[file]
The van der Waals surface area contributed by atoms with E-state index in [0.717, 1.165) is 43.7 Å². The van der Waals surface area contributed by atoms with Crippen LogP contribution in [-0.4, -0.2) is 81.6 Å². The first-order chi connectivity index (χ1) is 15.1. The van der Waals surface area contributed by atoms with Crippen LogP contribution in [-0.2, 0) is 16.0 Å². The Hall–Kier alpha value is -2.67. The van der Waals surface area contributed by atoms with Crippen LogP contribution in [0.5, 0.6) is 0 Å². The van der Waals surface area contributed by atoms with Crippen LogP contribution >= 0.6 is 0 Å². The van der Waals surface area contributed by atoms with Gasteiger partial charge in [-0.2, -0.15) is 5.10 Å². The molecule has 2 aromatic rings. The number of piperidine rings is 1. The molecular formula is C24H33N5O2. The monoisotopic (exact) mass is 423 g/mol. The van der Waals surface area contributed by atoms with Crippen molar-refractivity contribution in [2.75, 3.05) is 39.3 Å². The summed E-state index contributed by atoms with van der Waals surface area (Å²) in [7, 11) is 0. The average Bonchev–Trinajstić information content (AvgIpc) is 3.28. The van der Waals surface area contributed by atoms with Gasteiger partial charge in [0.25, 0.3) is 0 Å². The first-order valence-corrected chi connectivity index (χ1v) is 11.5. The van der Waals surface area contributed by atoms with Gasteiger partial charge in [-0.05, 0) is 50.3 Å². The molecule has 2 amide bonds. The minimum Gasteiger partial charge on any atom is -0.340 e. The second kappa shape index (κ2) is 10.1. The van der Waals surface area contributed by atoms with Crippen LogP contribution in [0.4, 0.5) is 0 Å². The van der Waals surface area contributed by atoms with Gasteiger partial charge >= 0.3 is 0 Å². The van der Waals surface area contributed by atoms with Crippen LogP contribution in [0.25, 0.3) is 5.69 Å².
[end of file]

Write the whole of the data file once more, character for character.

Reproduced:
The van der Waals surface area contributed by atoms with E-state index in [0.717, 1.165) is 43.7 Å². The van der Waals surface area contributed by atoms with Crippen LogP contribution in [-0.4, -0.2) is 81.6 Å². The first-order chi connectivity index (χ1) is 15.1. The van der Waals surface area contributed by atoms with Crippen LogP contribution in [-0.2, 0) is 16.0 Å². The Hall–Kier alpha value is -2.67. The van der Waals surface area contributed by atoms with Crippen LogP contribution in [0.5, 0.6) is 0 Å². The van der Waals surface area contributed by atoms with Crippen LogP contribution >= 0.6 is 0 Å². The van der Waals surface area contributed by atoms with Gasteiger partial charge in [-0.2, -0.15) is 5.10 Å². The molecule has 2 aromatic rings. The number of piperidine rings is 1. The molecular formula is C24H33N5O2. The monoisotopic (exact) mass is 423 g/mol. The van der Waals surface area contributed by atoms with Crippen molar-refractivity contribution in [2.75, 3.05) is 39.3 Å². The summed E-state index contributed by atoms with van der Waals surface area (Å²) in [7, 11) is 0. The average Bonchev–Trinajstić information content (AvgIpc) is 3.28. The van der Waals surface area contributed by atoms with Gasteiger partial charge in [0.25, 0.3) is 0 Å². The first-order valence-corrected chi connectivity index (χ1v) is 11.5. The van der Waals surface area contributed by atoms with Gasteiger partial charge in [-0.05, 0) is 50.3 Å². The molecule has 2 amide bonds. The minimum Gasteiger partial charge on any atom is -0.340 e. The second kappa shape index (κ2) is 10.1. The van der Waals surface area contributed by atoms with Crippen LogP contribution in [0.4, 0.5) is 0 Å². The van der Waals surface area contributed by atoms with Gasteiger partial charge >= 0.3 is 0 Å². The van der Waals surface area contributed by atoms with Crippen LogP contribution in [0.25, 0.3) is 5.69 Å².